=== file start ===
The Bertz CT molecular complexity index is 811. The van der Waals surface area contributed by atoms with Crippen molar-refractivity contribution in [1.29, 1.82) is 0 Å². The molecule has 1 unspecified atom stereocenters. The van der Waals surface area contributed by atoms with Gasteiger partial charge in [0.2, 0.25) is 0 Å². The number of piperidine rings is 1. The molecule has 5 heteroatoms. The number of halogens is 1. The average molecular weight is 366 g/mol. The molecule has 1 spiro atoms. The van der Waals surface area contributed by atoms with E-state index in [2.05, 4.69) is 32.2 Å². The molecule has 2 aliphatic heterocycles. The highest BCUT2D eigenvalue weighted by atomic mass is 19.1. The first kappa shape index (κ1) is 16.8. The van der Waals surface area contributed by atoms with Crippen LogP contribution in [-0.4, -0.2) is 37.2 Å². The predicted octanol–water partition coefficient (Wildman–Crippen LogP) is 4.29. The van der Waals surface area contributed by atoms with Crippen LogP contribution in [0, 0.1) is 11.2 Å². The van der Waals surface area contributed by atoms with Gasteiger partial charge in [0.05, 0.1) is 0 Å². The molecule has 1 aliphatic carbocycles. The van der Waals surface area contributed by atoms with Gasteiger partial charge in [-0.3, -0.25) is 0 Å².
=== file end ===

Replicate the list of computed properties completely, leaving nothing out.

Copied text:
The Bertz CT molecular complexity index is 811. The van der Waals surface area contributed by atoms with Crippen molar-refractivity contribution in [1.29, 1.82) is 0 Å². The molecule has 1 unspecified atom stereocenters. The van der Waals surface area contributed by atoms with Gasteiger partial charge in [0.2, 0.25) is 0 Å². The number of piperidine rings is 1. The molecule has 5 heteroatoms. The number of halogens is 1. The average molecular weight is 366 g/mol. The molecule has 1 spiro atoms. The van der Waals surface area contributed by atoms with E-state index in [2.05, 4.69) is 32.2 Å². The molecule has 2 aliphatic heterocycles. The highest BCUT2D eigenvalue weighted by atomic mass is 19.1. The first kappa shape index (κ1) is 16.8. The van der Waals surface area contributed by atoms with Crippen LogP contribution in [-0.4, -0.2) is 37.2 Å². The predicted octanol–water partition coefficient (Wildman–Crippen LogP) is 4.29. The van der Waals surface area contributed by atoms with Crippen LogP contribution in [0, 0.1) is 11.2 Å². The van der Waals surface area contributed by atoms with Gasteiger partial charge in [0.05, 0.1) is 0 Å². The molecule has 1 aliphatic carbocycles. The van der Waals surface area contributed by atoms with Gasteiger partial charge in [-0.3, -0.25) is 0 Å².